July 2015
Nursing Standard;7/8/2015, Vol. 29 Issue 45, p33
Trade Publication
Letter to the Editor
Several tweets to the editor are presented related to informing patients about near misses by staff in hospitals.


Related Articles

  • Readers panel. Open and honest about mistakes. Jebb, Paul; Tantam, Kate; Gayle, Elsie; Crumbie, Alison // Nursing Standard;1/30/2013, Vol. 27 Issue 22, p26 

    Will a contractual duty of candour improve patient safety?

  • Do staff speak up about dangers, or give them `the silent treatment'?  // Same-Day Surgery;Jul2011, Vol. 35 Issue 7, p65 

    The article discusses a report released in 2011 by the Association of periOperative Registered Nurses, the American Association of Critical-Care Nurses and the corporate training firm VitalSmarts which contained the results of research which investigated nurses' willingness to report errors.

  • Patient Compensation Without Litigation: A Promising Development. Localio, A. Russell // Annals of Internal Medicine;8/17/2010, Vol. 153 Issue 4, p266 

    The author reflects on the failure of implementing initiatives to compensate injured patients on a legislation that seeks to promote patient safety with confidential error reporting. He comments that the University of Michigan Health System (UMHS) program is improbable without the evidence...

  • Medication errors a recurring theme.  // New Zealand Doctor;12/1/2010, p12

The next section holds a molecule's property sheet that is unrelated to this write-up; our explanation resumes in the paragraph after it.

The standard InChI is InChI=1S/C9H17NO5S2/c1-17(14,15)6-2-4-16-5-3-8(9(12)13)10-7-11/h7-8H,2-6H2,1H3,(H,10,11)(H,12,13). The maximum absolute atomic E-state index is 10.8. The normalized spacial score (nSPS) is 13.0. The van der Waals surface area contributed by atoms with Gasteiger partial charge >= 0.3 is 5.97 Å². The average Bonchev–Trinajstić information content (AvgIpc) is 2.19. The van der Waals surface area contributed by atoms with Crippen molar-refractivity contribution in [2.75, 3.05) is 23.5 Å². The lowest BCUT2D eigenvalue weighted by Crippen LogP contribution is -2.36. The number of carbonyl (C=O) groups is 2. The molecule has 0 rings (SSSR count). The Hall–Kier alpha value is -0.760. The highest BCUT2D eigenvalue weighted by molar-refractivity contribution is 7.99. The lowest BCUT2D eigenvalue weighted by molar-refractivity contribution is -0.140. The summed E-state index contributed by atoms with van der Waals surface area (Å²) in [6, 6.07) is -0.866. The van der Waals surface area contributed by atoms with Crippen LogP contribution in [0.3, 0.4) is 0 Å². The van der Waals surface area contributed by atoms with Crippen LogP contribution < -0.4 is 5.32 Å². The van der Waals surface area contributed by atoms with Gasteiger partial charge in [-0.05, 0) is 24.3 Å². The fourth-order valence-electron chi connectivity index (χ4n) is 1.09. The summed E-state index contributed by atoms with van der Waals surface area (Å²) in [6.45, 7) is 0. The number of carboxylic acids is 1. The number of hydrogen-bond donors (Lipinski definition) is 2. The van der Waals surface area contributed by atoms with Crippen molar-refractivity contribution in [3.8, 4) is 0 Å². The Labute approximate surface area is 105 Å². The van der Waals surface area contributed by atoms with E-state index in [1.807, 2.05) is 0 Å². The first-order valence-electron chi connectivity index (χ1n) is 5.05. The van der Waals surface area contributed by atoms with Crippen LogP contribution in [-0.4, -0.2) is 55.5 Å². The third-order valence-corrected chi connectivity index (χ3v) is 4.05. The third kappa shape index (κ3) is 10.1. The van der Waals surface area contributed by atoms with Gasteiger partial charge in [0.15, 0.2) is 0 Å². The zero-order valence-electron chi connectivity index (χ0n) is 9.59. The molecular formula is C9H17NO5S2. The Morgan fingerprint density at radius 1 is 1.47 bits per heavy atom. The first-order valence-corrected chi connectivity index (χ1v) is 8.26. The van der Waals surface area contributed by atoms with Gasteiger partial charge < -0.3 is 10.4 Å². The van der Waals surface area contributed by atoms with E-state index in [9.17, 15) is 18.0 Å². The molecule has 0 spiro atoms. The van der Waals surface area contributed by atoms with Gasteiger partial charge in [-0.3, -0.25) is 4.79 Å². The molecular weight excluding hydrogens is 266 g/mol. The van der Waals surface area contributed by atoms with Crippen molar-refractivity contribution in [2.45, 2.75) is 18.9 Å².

The article reports on the Best Practice Advocacy Centre (BPAC) patient safety incident reporting forum in New Zealand, which showed that many errors in general practice are medication errors.

  • Most hospitals not meeting safety goals, Leapfrog says.  // Healthcare Risk Management;Jun2009, Vol. 31 Issue 6, p70 

    The article presents the results of a survey which reports that most hospitals have not implemented error prevention standards and other methods of protecting patient safety.

  • A Just Culture Supports Patient Safety. BOHNE, PAUL; PERUZZI, WILLIAM // Trustee;Apr2010, Vol. 63 Issue 4, p32 

    The authors talk about medication errors and its impact on patient safety. Factors that workers often cannot control which affected the condition of patients include outdated work systems, a lack of standardized approaches to care delivery, and limited technology. Types of errors according to...

  • Safer insertion of suprapubic catheters: summary of a safety report from the National Patient Safety Agency. Lamont, Tara; Harrison, Simon; Panesar, Sukhmeet; Surkitt-Parr, Michael // BMJ: British Medical Journal (Overseas & Retired Doctors Edition;3/5/2011, Vol. 342 Issue 7796, p546 

    The article discusses the safety report issued by the British National Patient Safety Agency (NPSA) regarding the administration of suprapubic catheterisation. The proper procedure for using suprapubic catheters is described. The said report suggested safer action systems to clinicians in order...

  • Physicians Want to Learn from Medical Mistakes but Say Current Error-Reporting Systems Are Inadequate.  // MEDSURG Nursing;Jan/Feb2010, Vol. 19 Issue 1, p15 

    The article discusses research published in a 2008 issue of periodical "Health Affairs," which found that physicians are less likely to disclose medical errors as a result of inadequate error-reporting systems.

  • Levels of patient harm in primary care. Tingle, John // British Journal of Nursing;1/11/2012, Vol. 21 Issue 1, p56 

    The article discusses a report on readily available research about levels of patient harm in medical care in Great Britain, and the potential causes of such harm, which was released in 2011 by the independent British charity the Health Foundation. In the article the author offers his opinions on...


Read the Article


Sorry, but this item is not currently available from your library.

Try another library?
Sign out of this library

Other Topics